When it isn’t straight-up horrifying, Jonathan Glazer’s (Sexy Beast) long-in-the-making Under The Skin masterfully instills a deep sense of existential unease.

Loosely based on the novel by Michel Faber (a former long-term Marrickville resident), it’s nominally a science fiction film starring Scarlett Johansson as an alluring humanoid femme fatale, stalking Scotland in an unmarked white van for unattached – and mostly unwittingly filmed – male victims (much of the hunting is shot using hidden cameras within the van, with Johansson going unnoticed under a black mop of hair and an adequate English accent). After determining how much they’ll be missed on Earth with a few generic chat-up lines, she lures them back to her abode in the Highlands, wherein lies a pitch-black cosmic dreamscape; the prior spontaneity segueing into a ritualised dance of seduction between predator and prey, aided in no small part by the Bernard Hermmann-via-Noh-theatre music score from Mica Levi (best known for her work with Micachu And The Shapes).

This routine constitutes roughly the film’s first half, with a few ruptures (including a truly disturbing scene on a beachfront). Then, an encounter with a facially disfigured man who reacts incredulously to Johansson’s scripted flirtation inspires a reassessment of her task at hand, looking from the outside like embers of humanity. Much of the film’s imagery toys with our tendency toward anthropomorphisation or emotional transference; an unconscious face that seems to cry, a deflated human husk that contorts helplessly in a liquid abyss, or what looks like a patriarchal role assumed by Johansson’s male-form motorcyclist assistants.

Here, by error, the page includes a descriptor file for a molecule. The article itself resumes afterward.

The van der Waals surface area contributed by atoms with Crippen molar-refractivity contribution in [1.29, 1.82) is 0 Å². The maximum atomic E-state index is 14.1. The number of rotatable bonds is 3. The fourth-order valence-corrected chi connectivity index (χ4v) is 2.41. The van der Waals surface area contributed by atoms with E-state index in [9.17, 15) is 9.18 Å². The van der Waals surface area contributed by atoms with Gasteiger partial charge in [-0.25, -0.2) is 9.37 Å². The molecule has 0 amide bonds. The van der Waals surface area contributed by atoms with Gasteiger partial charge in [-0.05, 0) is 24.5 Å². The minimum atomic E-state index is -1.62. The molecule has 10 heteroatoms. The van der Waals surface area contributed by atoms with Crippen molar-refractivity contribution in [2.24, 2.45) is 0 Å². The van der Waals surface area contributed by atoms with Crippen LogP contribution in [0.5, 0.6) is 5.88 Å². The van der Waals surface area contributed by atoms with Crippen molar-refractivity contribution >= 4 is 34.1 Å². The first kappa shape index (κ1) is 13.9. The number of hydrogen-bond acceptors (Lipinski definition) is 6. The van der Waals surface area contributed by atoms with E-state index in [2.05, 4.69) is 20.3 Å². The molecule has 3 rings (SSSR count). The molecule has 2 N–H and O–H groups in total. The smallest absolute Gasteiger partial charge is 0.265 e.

It takes a while for the film to regain its footing following Johansson going AWOL from fucktruck duties, and whatever Glazer and co-writer Walter Campbell have to say about the innate qualities that maketh us human – inefficiency, inequality, loneliness – is, on paper, not completely profound. But the crowning achievement of Under The Skin is how Glazer and co. use a rich audio-visual language to suggest the vantage point of something unknowable. The film’s unmooring cumulative effect – from cosmic opening to elemental finale – is one of sentience feeling like a wonderful, terrible gift.

4.5/5 stars

Under The Skinopens in cinemas Thursday May 29.

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